BY SPNW Staff 12:17PM 04/12/2013

Judge tosses out I-91 lawsuit vs. SoDo arena

Another hurdle was passed by Chris Hansen’s SoDo arena plan when a King County judge dismissed Friday a lawsuit from Initiative 91 advocates aimed at stopping the project. Superior Court Judge Laura Middaugh said that the timing of the lawsuit was premature because there are too many unknowns to the proposed arena deal to rule now. Since the deal is not final, there are no grounds for a violation.

The decision was similar to the dismissal another judge delivered earlier to a suit brought by the longshore union, saying that no environmental rules had been broken yet because the deal was incomplete. The trigger event that leads to the deal’s completion is the acquisition of an NBA team by Hansen, which he is attempting to do by purchasing the Sacramento Kings.

“We agree with Judge Middaugh’s ruling that the 1-91 lawsuit brought against the city and the county is not ripe,” Mayor Mike McGinn said in a statement Friday morning. “The city and county are in the middle of following the decision-making path laid out by the MOU, and not until the end of that path will the councils decide whether to go forward with public financing for the proposal.

“If the councils do choose to go forward to issue bonds, we are confident that the proposed financial structure will result in a final deal for the arena that provides a fair market return that is more than sufficient to meet the intent of 1-91.”

King County Executive Drew Constantine tweeted this morning, “This ruling is yet another in a long line of affirmations that the city and county are doing things right to bring the Sonics home.”

The timing of the dismissal was important for Hansen because the NBA owners are scheduled to vote next Friday on whether to approve Hansen’s offer to buy the Kings and relocate the team to Seattle, or accept a counteroffer from Sacramento investors to buy the team and keep it in the California capital in a new arena. The dismissal removes, for now, the litigation prior to the vote. If the Kings are relocated to Seattle, the suit could be re-filed.

I-91 was passed in the city of Seattle by a 74-26 margin in November 2006, mandating a small profit for the city in any lease agreement with a pro sports team for a city facility such as KeyArena. The law is believed to be unique in the nation, and was a source of great irritation for the NBA, helping grease the skids for the relocation in 2008 of the Sonics to Oklahoma City.

The arena project calls for a lease-purchase loan of $200 million in public bonds to be repaid through arena revenue. I-91 proponents said that violates I-91’s terms.

The plan, the lawsuit says, “lacks fair value” because most of the money used for repayment is unsecured future cash revenue or interest repayment not allowed under the initiative.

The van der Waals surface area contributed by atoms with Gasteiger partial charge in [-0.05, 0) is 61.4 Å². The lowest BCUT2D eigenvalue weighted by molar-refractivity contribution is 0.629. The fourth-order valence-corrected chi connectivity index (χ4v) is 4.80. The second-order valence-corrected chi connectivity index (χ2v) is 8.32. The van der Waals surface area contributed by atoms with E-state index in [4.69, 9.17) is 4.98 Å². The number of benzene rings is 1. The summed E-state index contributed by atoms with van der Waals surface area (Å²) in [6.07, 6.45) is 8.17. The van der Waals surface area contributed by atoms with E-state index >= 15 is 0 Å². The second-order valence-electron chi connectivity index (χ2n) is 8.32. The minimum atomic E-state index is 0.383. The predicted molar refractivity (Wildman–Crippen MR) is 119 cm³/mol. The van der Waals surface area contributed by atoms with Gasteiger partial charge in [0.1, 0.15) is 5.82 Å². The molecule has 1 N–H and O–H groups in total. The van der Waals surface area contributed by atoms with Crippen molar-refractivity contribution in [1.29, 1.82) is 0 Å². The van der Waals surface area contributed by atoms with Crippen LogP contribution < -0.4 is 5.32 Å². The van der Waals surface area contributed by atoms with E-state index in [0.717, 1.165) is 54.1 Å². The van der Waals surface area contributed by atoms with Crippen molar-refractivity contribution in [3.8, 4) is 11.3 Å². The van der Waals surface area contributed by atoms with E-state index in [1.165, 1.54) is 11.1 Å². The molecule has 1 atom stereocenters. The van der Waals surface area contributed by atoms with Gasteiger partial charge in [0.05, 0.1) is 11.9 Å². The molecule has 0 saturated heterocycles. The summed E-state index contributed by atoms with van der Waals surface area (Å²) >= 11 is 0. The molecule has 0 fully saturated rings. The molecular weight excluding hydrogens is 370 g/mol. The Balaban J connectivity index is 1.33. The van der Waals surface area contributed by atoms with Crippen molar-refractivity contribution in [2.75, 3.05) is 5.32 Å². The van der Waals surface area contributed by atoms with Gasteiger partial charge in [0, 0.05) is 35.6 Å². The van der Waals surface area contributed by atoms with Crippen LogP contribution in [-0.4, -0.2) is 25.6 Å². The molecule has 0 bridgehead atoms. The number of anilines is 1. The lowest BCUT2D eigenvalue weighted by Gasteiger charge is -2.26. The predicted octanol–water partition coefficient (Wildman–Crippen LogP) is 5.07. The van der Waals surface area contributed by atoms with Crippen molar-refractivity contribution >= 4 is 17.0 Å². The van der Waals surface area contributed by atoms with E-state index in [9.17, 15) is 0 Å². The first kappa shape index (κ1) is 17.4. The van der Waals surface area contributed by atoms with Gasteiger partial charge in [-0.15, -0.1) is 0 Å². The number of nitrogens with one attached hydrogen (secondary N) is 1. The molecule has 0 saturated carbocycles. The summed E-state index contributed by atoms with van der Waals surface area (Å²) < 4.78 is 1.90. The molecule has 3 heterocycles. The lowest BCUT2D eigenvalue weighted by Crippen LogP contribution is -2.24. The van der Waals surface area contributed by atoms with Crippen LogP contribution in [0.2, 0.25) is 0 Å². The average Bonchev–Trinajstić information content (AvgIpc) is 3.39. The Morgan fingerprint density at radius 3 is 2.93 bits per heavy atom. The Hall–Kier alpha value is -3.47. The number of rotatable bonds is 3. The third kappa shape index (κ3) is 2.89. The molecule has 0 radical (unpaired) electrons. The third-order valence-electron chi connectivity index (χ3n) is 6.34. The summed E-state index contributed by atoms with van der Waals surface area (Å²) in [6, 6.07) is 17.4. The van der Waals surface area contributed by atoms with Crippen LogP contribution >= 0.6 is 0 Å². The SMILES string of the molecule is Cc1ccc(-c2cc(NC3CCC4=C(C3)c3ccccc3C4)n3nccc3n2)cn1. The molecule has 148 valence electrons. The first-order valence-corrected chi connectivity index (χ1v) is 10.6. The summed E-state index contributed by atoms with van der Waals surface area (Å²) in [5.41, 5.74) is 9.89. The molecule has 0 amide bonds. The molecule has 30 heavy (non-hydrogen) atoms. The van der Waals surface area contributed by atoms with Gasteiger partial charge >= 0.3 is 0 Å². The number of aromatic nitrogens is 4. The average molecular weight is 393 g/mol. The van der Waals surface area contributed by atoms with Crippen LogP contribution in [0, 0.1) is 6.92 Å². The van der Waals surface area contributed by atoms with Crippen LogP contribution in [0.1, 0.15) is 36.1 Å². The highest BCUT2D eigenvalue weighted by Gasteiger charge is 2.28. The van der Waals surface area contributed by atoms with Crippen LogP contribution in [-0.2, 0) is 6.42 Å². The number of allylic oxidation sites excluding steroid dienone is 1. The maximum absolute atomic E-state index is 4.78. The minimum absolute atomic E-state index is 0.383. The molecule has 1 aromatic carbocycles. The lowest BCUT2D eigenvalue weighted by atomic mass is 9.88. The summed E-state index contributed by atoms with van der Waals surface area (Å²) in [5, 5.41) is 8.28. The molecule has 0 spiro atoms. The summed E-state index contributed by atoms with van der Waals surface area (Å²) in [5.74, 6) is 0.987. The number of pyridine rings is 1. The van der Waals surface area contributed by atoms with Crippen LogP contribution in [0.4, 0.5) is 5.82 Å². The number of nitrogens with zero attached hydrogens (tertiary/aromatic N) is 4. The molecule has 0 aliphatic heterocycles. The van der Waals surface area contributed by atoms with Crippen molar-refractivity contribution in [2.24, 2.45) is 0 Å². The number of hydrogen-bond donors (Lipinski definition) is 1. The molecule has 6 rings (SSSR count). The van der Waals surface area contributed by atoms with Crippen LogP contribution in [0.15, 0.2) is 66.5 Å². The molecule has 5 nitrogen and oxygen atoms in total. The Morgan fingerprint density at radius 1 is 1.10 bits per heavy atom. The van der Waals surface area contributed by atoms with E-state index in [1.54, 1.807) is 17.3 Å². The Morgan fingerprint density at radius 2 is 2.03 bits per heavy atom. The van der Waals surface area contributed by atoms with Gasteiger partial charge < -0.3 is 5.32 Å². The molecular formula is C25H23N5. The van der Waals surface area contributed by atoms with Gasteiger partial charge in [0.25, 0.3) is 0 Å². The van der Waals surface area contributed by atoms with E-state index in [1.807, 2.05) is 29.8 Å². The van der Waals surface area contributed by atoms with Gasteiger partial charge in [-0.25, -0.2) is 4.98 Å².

“We think there is a massive shortfall in fair value because you can’t count the unsecured future cash,” said Seattle attorney Cleveland Stockmeyer, who filed the suit on behalf of Mark Baerwaldt, a drafter and sponsor of I-91, and three other Seattle residents.



  • jafabian

    Somewhere, David Stern slammed his fist against his desk.

  • Leon Russell

    “The arena project calls for a lease-purchase loan of $200 million in public bonds to be repaid through arena revenue.”

    This is not true. The $200 million in public bonds will be paid almost entirely with TAXES, not “arena revenue.” “Arena revenue” is money from ticket sales, concessions, parking, naming rights, etc. All that arena revenue would go to the private owners of the teams, Ballmer and Hansen, primarily. Only about $1 million per year of that arena revenue would be paid in “rent” which would go to paying off the bonds. All the other revenue to be used to pay off the bonds would be TAXES — mainly sales tax, B&O tax, property tax and ticket tax. All those tax revenues belong to the city of Seattle, not Ballmer or Hansen. So, the $200 million in bonds will be paid of almost entirely with PUBLIC MONEY.

    Just as at a store, the money you pay for a cap belongs to the store, but the sales tax you pay on that hat belongs to the public. If you buy a hat at the team store in an arena, the money you pay for that hat belongs to the team, but the sales tax on that hat belongs to the public. If the sales tax on either hat is spent on a new arena, then that is public money being used to pay for a pro sports arena. The money you spend on the hat is “arena revenue.” The money you pay in sales tax on that hat is NOT “arena revenue” — it is TAX (PUBLIC) REVENUE.

    Can you understand this?

  • Leon Russell

    Today’s ruling did not decide anything. It merely delayed the trial on I-91 compliance until a later date.